Historically, the term “sustainability” is usually used to emphasize the environmental aspects in society, especially in terms of how ICT can improve the use of clean energy and reduce carbon emissions. Other important aspects of sustainability (such as social, cultural and economic) are under-represented. In order to broaden the reach of the concept, UNESCO defined sustainability as “a paradigm for thinking about the future in which environmental, societal and economic considerations are balanced in the pursuit of an improved quality of life”.
A Sustainable City must be built on social development, economic development, environmental management and urban governance to ensure having a low ecological footprint and eliminate transferring economic, social and environmental hazards to other locations and future generations.
Sustainable development goals are deemed to be interconnected and require integrated thinking across all sectors of the city and provide incentives for collaboration between national and international organizations as well as citizens to participate in the decision-making.
What’s a Smart Sustainable City?
Traditionally, the sustainability of a city was focused on the impact occurring within the city’s administrative boundaries. However, due to the processes of urbanization, industrialization and globalization, there has been an increase in the consumption of goods manufactured far away. This means that the environmental impact of consumption is scattered across the globe. Consequently, the concept of Smart Sustainable Cities requires a global perspective in which sustainability assessments and urban development are made in a way that takes into an account the global consequences of local action.
There are many factors involved in these Smart Sustainable City projects that can be measured by six main characteristics defined by the Center of Regional Science at the Vienna University of Technology: Smart Economics, Smart People, Smart Governance, Smart Mobility, Smart Environment and Smart Living.
Recent studies have found that smart city concepts don’t set up any common baseline for sustainability or define what it is and which aspects it includes. While some initiatives include plans for “Smart Environment” and “Smart Mobility”, it’s hard to find a plan that includes all aspects of what makes a city sustainable. A definition of sustainability and what it implies is important to know the end goals, what it strives for, and what possible conflicts between sustainable objectives can arise. None of these definitions provide a hierarchy of smart aspects, so in some cases they’re assigned the same value and, in others, environmental issues are automatically moved to the top. It’s important to know how to prioritize in case of conflicting interests, such as issues between sustainability dimensions or even within themselves.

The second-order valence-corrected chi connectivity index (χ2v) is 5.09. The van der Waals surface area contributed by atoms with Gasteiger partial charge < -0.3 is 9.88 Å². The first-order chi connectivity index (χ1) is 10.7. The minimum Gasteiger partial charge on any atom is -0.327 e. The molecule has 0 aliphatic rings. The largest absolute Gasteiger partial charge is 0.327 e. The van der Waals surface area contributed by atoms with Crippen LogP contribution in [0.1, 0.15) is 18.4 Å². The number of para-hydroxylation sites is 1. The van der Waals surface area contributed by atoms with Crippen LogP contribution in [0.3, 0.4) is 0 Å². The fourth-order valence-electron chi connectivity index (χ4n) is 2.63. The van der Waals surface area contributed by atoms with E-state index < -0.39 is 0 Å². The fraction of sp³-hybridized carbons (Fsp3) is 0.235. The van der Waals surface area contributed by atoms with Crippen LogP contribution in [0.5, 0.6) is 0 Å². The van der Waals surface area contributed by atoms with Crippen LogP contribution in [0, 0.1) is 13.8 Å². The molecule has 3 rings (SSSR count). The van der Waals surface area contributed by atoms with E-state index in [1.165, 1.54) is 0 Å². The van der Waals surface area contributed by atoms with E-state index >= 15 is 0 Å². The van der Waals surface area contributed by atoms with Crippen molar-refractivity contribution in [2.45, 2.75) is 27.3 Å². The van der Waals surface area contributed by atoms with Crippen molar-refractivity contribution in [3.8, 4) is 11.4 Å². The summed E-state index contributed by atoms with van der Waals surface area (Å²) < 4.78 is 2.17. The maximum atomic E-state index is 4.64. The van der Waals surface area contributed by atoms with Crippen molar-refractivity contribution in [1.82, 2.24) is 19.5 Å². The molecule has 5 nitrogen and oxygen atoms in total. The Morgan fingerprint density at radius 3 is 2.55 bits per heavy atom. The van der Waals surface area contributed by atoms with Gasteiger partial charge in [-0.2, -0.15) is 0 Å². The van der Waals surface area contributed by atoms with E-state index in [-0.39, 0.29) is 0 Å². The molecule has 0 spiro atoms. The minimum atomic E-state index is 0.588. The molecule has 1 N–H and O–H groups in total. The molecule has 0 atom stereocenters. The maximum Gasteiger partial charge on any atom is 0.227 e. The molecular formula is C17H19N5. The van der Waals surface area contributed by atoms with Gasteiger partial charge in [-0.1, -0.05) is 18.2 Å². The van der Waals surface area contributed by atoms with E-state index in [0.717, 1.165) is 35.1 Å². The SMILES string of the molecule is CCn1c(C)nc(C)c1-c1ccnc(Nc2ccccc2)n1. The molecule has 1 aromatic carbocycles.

For this to work, we need true collaboration between all the pieces of the chess game. Big companies have the resources to fully implement the assessments, but that can lead to a dangerous monopolization of the development. Citizens have great potential for innovation when it comes to identifying and solving problems, but it can be very hard for them to take these ideas to the next level, which usually results in many fragmented small-scale solutions that don’t have the power to make a big difference. Cities are the key players here but they are weak customers, as they don’t have the capacity to adequality specify their needs or evaluate the offers they receive. This often leads to bad investment decisions or paralyzed decision making. As the middlemen between big companies and citizens, they need to scrutinize offers from ICT companies as well as play role in balancing top-down and bottom-up approaches and solutions.
Different infrastructures have made it possible to create and develop more efficient systems for trade and business, but it has also made it possible to ruin ecosystems and exploit natural resources. ICT is, in a way, doing that too (such as the potential negative impact 5G can have on our wellbeing). Cities must craft mitigating measures at the same time as they encourage technology for efficiency improvements and they must follow closely how ICT is shaping society.
Connecting the concepts of Sustainable Cities and Smart Cities raises awareness of the potential of using ICT to promote urban sustainability among planners, IT companies and policy makers. This concept can be a common framework for elaborating collaborations, business models and ways of carrying out urban development, as well as avoiding getting caught in only the technical challenges of the development.